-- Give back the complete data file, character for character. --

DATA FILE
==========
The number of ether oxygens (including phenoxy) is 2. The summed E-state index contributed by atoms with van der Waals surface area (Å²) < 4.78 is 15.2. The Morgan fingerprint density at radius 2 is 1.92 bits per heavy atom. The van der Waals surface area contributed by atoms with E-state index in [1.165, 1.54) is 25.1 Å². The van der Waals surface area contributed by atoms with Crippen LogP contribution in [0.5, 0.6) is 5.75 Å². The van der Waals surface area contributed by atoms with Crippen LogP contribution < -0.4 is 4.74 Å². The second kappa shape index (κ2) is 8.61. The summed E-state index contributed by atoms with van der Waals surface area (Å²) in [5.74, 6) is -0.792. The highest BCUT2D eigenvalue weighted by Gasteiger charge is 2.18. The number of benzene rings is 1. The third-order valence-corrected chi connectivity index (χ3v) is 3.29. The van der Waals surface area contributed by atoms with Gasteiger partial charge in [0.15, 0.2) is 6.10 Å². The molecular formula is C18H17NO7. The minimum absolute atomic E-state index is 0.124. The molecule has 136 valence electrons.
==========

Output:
The number of ether oxygens (including phenoxy) is 2. The summed E-state index contributed by atoms with van der Waals surface area (Å²) < 4.78 is 15.2. The Morgan fingerprint density at radius 2 is 1.92 bits per heavy atom. The van der Waals surface area contributed by atoms with E-state index in [1.165, 1.54) is 25.1 Å². The van der Waals surface area contributed by atoms with Crippen LogP contribution in [0.5, 0.6) is 5.75 Å². The van der Waals surface area contributed by atoms with Crippen LogP contribution < -0.4 is 4.74 Å². The second kappa shape index (κ2) is 8.61. The summed E-state index contributed by atoms with van der Waals surface area (Å²) in [5.74, 6) is -0.792. The highest BCUT2D eigenvalue weighted by Gasteiger charge is 2.18. The number of benzene rings is 1. The third-order valence-corrected chi connectivity index (χ3v) is 3.29. The van der Waals surface area contributed by atoms with Gasteiger partial charge in [0.15, 0.2) is 6.10 Å². The molecular formula is C18H17NO7. The minimum absolute atomic E-state index is 0.124. The molecule has 136 valence electrons.